During the passage of the multiple stories culminated from the Close Encounters column there were many times when investigating officers sure could have used a few more hands to assist several times but were unable to do so because the “extra hands” were also tied up on other situations needing immediate resolution.
That situation should not be permitted.
There is no excuse for having to place any officer in this City in a more dangerous exposure without proper back-up.
The SFPOA has always taken a strong stand as far as officer safety is concerned.
We had, in fact, a situation years ago where a Police Chief was going to allow recruits on the streets with a uniform but no gun . . .After a somewhat contentious hearing at the Police Commission we finally convinced them that “flying solo” was not a good idea and would not be tolerated.
Now, because of the personnel shortage the Department is experiencing, officers have to be extremely aware of their exposure to danger on every call.
Consider the case recently involving Officer Luis Archilla, Officer Keneth Enderson, and Officer Matthew Seavey while they were working together as a crime prevention team from Co H and were investigating a carjacking where an 86-year-old woman had a gun pointed at her while being robbed.
The officers were able to recover the stolen vehicle and locate and arrest the felony suspect who pointed a gun at our victim but they probably could have used a few extra hands that are no longer available to assist in the investigation.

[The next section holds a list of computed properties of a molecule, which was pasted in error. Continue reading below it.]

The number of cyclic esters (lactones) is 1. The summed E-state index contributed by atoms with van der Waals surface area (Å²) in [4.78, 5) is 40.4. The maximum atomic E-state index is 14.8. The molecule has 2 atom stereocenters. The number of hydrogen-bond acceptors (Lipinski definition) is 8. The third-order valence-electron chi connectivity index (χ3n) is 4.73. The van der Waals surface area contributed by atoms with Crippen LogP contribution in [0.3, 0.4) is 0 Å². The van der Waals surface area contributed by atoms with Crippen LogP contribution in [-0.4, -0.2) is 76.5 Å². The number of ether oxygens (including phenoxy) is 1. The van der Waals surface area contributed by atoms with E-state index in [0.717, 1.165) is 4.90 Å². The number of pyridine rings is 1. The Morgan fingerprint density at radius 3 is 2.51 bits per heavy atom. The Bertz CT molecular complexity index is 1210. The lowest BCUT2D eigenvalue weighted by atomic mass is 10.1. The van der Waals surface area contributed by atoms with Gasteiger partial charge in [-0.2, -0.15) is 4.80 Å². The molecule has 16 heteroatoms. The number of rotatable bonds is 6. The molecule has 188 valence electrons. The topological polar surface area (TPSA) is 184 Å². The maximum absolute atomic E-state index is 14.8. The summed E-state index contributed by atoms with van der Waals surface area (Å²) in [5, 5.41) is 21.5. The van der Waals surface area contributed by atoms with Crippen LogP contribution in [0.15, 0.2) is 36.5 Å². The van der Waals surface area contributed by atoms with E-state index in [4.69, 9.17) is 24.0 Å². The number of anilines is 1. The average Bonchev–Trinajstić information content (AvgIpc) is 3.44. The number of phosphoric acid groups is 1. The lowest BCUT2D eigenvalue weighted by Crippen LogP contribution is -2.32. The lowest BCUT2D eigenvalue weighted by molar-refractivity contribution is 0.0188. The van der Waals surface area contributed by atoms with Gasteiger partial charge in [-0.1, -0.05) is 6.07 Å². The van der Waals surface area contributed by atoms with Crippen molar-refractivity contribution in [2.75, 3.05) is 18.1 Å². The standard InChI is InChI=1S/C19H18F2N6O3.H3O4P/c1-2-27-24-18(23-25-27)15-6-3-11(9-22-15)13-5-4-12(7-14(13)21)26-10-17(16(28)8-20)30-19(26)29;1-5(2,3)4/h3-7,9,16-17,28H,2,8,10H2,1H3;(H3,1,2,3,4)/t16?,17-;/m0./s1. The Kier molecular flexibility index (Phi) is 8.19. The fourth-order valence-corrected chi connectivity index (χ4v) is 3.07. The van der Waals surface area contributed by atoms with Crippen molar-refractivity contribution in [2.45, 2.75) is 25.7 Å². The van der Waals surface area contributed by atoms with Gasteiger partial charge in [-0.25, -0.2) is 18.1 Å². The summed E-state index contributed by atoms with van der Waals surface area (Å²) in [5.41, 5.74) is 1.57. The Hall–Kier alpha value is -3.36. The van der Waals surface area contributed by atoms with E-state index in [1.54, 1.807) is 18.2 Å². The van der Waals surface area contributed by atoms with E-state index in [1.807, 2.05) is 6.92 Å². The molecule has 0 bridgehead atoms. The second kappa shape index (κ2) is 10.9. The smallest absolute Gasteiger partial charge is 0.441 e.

After-all, the suspect did have a gun!
Officer Shablinskiy and Officer Bouroukounda saw a car apeeding down Harbor Road and followed . The vehicle committed several traffic infractions and finally stopped.
The officers checked out the driver who was extremely nervous and took off running the first chance he had. His track and field ability, if you want to call it that, was abysmal and he lost his bid to escape.
Nevertheless his reasoning made sense to him at the time — since he couldn’t safely abandon the 9mm, fully-loaded, semi-automatic weapon the officers re-covered under the floor mat of the car he was driving,. He had to leave it where he did.
“Criminal translation: “I got caught with a gun…”
It’s just a little past noon when Officer Kyle VanArsdale, Officer Omar Vaquerano, Officer Carroll Corbyn and Officer Brandon Newman are patrolling the Tenderloin Task Force (TTF) when they suddenly realized how close an individual in the area matched a suspect who recently stabbed his victim over 11 times in a brutal assault!!
Their suspicions were right and this time the suspect was relieved of the machete that he was carrying as the investigation resulted in the arrest of one of the most wanted felons in a long time.
Officer Kenneth Anderson, Officer Matthew Seavey, Officer Luis Archilla, Officer Brian Carew, with the assistance of Sergeant Michael Canning, went looking for an individual who was wanted for strangling his ex-girlfriend and also holding a handgun to her head as he accosted her.
Didn’t take long before they had this coward sharing a cell with someone who could fight back . . .
Talk about bad luck . . . The newest criminal entering a life of crime had a really bad day on his first “job”. He picked out a corner grocery store and slipped a note to the soon to be victim saying he was armed and not to try anything.
Well, no one could since the cash drawer got stuck and couldn’t be opened.
But then he violated another rule of criminal behavior. Don’t hang around when the initial try doesn’t work. This guy did just that by riding a bike around that was not only easy to pick out but was parked right outside of McDonald’s . . . now he’s giving a bad name to the rest of the criminal element in our great metropolis.
And that’s when Officer Francessa Murphy, Officer Jimmy Fowler, Officer Christopher Bishop, and Officer Dadhge, put an end to the suspect’s failed attempts and slipped a pair of handcuffs over his wrists for the trip.